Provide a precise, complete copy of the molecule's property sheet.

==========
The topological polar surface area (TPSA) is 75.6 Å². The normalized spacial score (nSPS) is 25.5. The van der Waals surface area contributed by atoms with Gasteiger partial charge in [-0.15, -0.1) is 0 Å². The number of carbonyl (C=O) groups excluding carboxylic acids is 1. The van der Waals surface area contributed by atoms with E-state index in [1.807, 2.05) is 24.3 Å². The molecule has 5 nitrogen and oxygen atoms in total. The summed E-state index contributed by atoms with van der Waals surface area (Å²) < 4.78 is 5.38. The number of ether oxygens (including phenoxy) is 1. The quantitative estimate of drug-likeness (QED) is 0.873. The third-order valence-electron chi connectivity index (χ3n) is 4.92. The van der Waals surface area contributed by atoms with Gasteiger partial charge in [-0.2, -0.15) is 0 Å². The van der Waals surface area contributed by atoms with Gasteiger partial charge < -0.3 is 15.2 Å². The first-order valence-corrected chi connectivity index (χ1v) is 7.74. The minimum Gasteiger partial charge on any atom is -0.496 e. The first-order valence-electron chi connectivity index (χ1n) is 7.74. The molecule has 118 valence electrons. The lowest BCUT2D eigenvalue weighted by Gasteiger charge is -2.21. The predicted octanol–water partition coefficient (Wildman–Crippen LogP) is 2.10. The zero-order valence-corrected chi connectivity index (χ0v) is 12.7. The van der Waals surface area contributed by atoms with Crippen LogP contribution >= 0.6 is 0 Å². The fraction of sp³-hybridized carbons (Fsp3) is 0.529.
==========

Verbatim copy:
The topological polar surface area (TPSA) is 75.6 Å². The normalized spacial score (nSPS) is 25.5. The van der Waals surface area contributed by atoms with Gasteiger partial charge in [-0.15, -0.1) is 0 Å². The number of carbonyl (C=O) groups excluding carboxylic acids is 1. The van der Waals surface area contributed by atoms with E-state index in [1.807, 2.05) is 24.3 Å². The molecule has 5 nitrogen and oxygen atoms in total. The summed E-state index contributed by atoms with van der Waals surface area (Å²) < 4.78 is 5.38. The number of ether oxygens (including phenoxy) is 1. The quantitative estimate of drug-likeness (QED) is 0.873. The third-order valence-electron chi connectivity index (χ3n) is 4.92. The van der Waals surface area contributed by atoms with Gasteiger partial charge in [-0.2, -0.15) is 0 Å². The van der Waals surface area contributed by atoms with Gasteiger partial charge < -0.3 is 15.2 Å². The first-order valence-corrected chi connectivity index (χ1v) is 7.74. The minimum Gasteiger partial charge on any atom is -0.496 e. The first-order valence-electron chi connectivity index (χ1n) is 7.74. The molecule has 118 valence electrons. The lowest BCUT2D eigenvalue weighted by Gasteiger charge is -2.21. The predicted octanol–water partition coefficient (Wildman–Crippen LogP) is 2.10. The zero-order valence-corrected chi connectivity index (χ0v) is 12.7. The van der Waals surface area contributed by atoms with Crippen LogP contribution >= 0.6 is 0 Å². The fraction of sp³-hybridized carbons (Fsp3) is 0.529.